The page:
the image of himself. AYhat less than a very bold
irreverence then can it be to substitute the revela
tion-form or face of God, by any so prosy thing as a
formula in words. And the more evidently is this
true that all that Christ was and did, is summed up in
character and feeling. Perhaps we make up an ac
count of Christ, or of what he has done, which is
like this God is just and must be; therefore he
could not forgive sin, without first satisfying his jus
tice by some expiation, or making amends to his gov
ernment by some exhibition equivalent to the execu
tion of penalty ; he therefore takes from his Son and
his suffering cross, what was justly due from us, and


we are released, or rather justified. Is it then pos
sible, I would ask, for any human creature, to read
over this mortally dry record, this mere pile of bricks
and not miss something most dear, every thing most
dear, in hearing him talk, and looking in his face, and
going with him out into Gethsemane and up to Pi
late s hall of judgment ?

Let us see now if there is not a gospel of the face,
an all transcending fact-form, life-form gospel made
out for us, which it behooves us always to live in, and
have also living in us ; for the most living form of the
doctrine is that, of course, which as our human nature
works will have the most immediate and divinest

1. Let us look into the New Testament and dis
tinguish, if we can, what is called preaching there.
And we find our apostle testifying, " Whom we
preach, * that we may present every man per

fect in Christ Jesus." He does not say about whom,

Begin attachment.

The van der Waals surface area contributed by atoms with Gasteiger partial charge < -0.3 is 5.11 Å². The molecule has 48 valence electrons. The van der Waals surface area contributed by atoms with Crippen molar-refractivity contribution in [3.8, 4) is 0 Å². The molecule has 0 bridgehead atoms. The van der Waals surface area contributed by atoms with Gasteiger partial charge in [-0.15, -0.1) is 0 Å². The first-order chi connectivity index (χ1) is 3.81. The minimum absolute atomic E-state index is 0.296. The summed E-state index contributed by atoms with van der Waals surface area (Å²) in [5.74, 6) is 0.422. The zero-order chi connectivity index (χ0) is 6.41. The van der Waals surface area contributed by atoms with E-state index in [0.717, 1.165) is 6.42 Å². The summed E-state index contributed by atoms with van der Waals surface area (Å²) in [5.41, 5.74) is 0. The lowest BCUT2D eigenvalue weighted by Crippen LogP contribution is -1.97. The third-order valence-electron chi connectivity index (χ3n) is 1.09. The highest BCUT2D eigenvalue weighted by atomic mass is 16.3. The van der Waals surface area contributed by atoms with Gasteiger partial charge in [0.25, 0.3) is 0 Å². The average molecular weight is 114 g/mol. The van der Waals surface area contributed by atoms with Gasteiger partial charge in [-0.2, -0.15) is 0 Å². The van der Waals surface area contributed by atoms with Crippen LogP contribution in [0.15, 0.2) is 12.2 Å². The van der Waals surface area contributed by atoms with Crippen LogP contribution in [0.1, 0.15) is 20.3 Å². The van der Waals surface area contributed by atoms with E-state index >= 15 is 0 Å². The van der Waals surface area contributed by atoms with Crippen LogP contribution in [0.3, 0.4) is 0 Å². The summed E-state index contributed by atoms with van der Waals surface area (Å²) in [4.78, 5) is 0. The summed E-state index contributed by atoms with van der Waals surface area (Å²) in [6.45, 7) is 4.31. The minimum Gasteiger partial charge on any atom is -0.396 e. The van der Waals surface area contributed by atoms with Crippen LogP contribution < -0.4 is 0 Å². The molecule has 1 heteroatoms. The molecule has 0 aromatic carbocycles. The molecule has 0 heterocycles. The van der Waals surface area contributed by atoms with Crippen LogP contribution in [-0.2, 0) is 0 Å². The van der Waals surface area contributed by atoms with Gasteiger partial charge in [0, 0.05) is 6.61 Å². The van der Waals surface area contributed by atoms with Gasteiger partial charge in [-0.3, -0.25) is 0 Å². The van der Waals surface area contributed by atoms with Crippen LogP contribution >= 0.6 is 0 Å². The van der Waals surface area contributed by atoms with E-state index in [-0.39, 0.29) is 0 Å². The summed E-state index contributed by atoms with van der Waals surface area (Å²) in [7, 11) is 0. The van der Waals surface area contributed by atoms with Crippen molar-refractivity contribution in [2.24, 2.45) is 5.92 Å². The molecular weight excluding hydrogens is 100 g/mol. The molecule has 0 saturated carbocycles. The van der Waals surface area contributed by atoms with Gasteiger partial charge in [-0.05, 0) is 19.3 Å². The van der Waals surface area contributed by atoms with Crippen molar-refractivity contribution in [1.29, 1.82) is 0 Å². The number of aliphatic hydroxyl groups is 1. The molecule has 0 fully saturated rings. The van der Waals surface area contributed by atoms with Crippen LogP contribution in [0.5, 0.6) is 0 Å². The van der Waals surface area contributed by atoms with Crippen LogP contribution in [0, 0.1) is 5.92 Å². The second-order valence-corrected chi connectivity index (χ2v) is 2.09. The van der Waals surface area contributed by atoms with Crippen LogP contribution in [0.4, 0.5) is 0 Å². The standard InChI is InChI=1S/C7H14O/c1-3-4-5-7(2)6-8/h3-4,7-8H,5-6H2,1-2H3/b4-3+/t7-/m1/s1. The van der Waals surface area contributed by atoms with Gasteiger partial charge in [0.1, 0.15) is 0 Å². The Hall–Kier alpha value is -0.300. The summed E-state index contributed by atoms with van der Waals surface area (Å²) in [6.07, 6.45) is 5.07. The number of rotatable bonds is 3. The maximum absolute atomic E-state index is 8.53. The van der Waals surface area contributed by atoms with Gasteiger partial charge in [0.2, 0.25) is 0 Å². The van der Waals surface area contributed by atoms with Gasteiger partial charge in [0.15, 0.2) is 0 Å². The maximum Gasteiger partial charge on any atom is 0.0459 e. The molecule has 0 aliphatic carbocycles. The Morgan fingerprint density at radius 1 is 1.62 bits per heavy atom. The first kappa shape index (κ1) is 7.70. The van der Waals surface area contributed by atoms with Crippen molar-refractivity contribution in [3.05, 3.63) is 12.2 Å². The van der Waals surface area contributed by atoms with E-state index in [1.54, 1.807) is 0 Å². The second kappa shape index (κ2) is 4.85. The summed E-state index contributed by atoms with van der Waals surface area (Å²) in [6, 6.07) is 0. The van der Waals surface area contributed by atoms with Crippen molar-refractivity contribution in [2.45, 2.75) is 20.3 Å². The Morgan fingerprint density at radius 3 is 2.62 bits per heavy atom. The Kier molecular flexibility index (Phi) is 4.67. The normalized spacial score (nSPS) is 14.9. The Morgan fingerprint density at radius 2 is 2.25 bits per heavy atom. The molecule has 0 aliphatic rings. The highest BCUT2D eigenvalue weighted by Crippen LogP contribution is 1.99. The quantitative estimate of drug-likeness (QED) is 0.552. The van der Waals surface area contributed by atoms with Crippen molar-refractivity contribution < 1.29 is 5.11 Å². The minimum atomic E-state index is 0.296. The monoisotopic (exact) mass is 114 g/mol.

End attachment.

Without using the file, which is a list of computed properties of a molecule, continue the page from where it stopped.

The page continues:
or the just account and formula of whom, but whom;
the fact-form man, the life, and life-history, and feel
ing, and sorrow, and death, and resurrection of the
man. "Whom we preach " that is, cry, proclaim,
publish as good tidings, set forth as a fact-matter
news or story the word is not theologize, resolve,
reduce, but preach. The souls to be gained are also
to be presented " perfect in Christ Jesus ;" that is, in
the new possibilities and powers of grace embodied
for them in the face and person, or personal life, of
their incarnate Redeemer.


Again the same apostle declares, more stringently
and by exclusion, what and what only he could suffer
himself to preach, " For I determined not to know
any thing among you save Jesus Christ, and Him
crucified." We often cite the words as authority for
preaching nothing but a certain ruggedly articulated,
formulated doctrine of the cross, or justification by
the cross. This is our meaning, not his. The very
thing he means to say, with sharpest emphasis, is that,
when preaching among them, he had felt bound to
make Christ himself every thing, and his own specula
tions or humanly contrived opinions, nothing.

Great varieties of word and symbol come up on all
sides in the Xew Testament, centering in the same
general impression. Thus Christ is bread, calls him
self " the bread that came down from heaven." But
no preaching about bread ever fed any body. Noth
ing answers but a fit dispensing of the bread, that is
of Christ himself. " He that eateth me shall live by

Again he declares that, when he is lifted up, he is go
ing to become a healer of souls in being simply looked
upon, as the serpent lifted up was a healer in the wil
derness, lie does not imagine that some notional
view, or opinion, or doctrine of the being lifted up, is
going to heal, but that he himself lifted up will do it.
Medicines cure by what they are, not by what is said
of them or reasoned about them.

Again, calling himself the truth, " I am the
truth," he does not think of his gospel as a proposi-


tional matter, but as being worded in his person, and
receivable only from his person just the point where
Christianity differs from all the theorizing doctrines of
the philosophers. It is no Christian idea that we are
going to be converted and sanctified through the
truth, in the sense that we are going to manipulate
and manage, convert and sanctify ourselves by good
abstractions installed in our heads. Our Christ is to be